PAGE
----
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Ayurvedic Remedies For Hyperpigmentation
Massage with this oil on the face may be helpful in soothing hyperpigmented skin (including melasma) (vyanga, nyasha and neelika).
Use of this oil makes the face appear clean, clear and beautiful like a full moon.
Local application of manjishtadi tailam is useful for neelika and vyanga. The oil makes the face healthy and happy. It is also moisturizing and so it may be helpful in delaying wrinkles.
It is said in the ancient texts that use of manjishtadi taila for seven consecutive days makes the face glow like gold.
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Cannabis Leaf + Vidhari Paste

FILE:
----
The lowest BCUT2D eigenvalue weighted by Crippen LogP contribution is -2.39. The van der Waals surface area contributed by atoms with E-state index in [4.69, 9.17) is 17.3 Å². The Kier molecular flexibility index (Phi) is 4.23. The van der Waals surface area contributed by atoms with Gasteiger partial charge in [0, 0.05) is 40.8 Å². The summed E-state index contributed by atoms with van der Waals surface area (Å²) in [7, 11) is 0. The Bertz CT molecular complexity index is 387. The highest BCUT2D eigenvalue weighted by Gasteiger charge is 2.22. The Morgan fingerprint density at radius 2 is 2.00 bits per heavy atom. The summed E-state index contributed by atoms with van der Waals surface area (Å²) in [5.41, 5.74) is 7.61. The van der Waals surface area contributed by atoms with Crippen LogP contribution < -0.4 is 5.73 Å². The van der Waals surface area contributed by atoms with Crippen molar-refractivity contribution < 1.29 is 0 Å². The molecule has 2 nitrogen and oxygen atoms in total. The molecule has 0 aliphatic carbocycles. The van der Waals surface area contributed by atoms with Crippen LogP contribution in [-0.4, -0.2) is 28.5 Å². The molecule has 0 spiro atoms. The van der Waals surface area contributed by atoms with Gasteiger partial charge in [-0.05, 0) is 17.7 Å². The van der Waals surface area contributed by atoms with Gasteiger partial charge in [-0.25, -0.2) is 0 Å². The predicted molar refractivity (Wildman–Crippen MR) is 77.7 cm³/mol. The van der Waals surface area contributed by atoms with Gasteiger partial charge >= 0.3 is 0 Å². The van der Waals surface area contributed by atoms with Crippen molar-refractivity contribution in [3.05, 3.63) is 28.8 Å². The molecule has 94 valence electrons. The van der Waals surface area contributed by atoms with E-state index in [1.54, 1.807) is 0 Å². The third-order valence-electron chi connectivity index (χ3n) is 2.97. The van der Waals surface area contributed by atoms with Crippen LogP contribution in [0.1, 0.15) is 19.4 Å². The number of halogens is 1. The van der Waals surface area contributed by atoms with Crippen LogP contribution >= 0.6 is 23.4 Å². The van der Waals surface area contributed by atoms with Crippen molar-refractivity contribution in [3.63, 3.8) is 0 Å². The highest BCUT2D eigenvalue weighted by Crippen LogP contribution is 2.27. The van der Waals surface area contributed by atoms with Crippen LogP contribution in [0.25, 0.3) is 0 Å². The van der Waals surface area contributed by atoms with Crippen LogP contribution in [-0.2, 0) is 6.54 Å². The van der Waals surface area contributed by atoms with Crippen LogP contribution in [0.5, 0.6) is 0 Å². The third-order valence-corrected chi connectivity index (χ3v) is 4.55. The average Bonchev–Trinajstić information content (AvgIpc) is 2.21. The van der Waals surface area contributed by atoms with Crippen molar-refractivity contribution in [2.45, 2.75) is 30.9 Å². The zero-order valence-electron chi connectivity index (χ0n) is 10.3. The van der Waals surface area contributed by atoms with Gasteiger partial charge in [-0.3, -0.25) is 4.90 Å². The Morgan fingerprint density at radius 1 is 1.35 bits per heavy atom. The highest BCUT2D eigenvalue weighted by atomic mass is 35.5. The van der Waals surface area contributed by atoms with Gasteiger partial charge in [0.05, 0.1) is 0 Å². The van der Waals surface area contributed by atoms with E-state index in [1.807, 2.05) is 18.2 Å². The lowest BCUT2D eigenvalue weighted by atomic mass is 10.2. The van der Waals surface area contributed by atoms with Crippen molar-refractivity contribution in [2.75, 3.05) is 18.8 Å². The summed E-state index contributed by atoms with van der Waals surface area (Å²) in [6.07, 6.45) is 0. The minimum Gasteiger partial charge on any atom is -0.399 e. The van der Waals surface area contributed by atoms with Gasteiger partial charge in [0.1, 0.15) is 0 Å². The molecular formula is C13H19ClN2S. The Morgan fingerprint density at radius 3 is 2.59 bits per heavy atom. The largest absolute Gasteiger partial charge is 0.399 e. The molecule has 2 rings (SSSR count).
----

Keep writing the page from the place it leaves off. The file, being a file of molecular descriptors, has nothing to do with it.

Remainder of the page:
Take the leaves of bhaang or Cannabis sativa, the root of vidhari or Argyreia speciosa and the root of sheesham or Dalbergia sissoo. Make a paste of all three and apply over the affected area. This is useful in problems like nyasha and vyanga.
Ankur + Red Lentil Powder Paste
Take ankur, the tender buds of the vata tree (Ficus bengalensis) and masoor daal or red lentils and grind together. Make a paste and apply locally for problems like vyanga.
Manjistha Honey Paste
Take manjishtha powder (Rubia cordifolia) and add honey to form a paste. Applying this paste topically can be useful for vyanga.
Arjuna Formula Paste
Take the bark of the arjuna tree (Terminalia arjuna), along with manjishtha (Rubia cordifolia) and arusa (Adhatoda vasica) in equal amounts. Make a powder of all three and add honey to make a paste.
Local application of this paste in helpful in vyanga.
Take jatiphala (nutmeg) powder, botanical name Myristica fragrans, and make a paste.
Local application of this paste may be helpful in vyanga and neelika.
Tumeric Milk Paste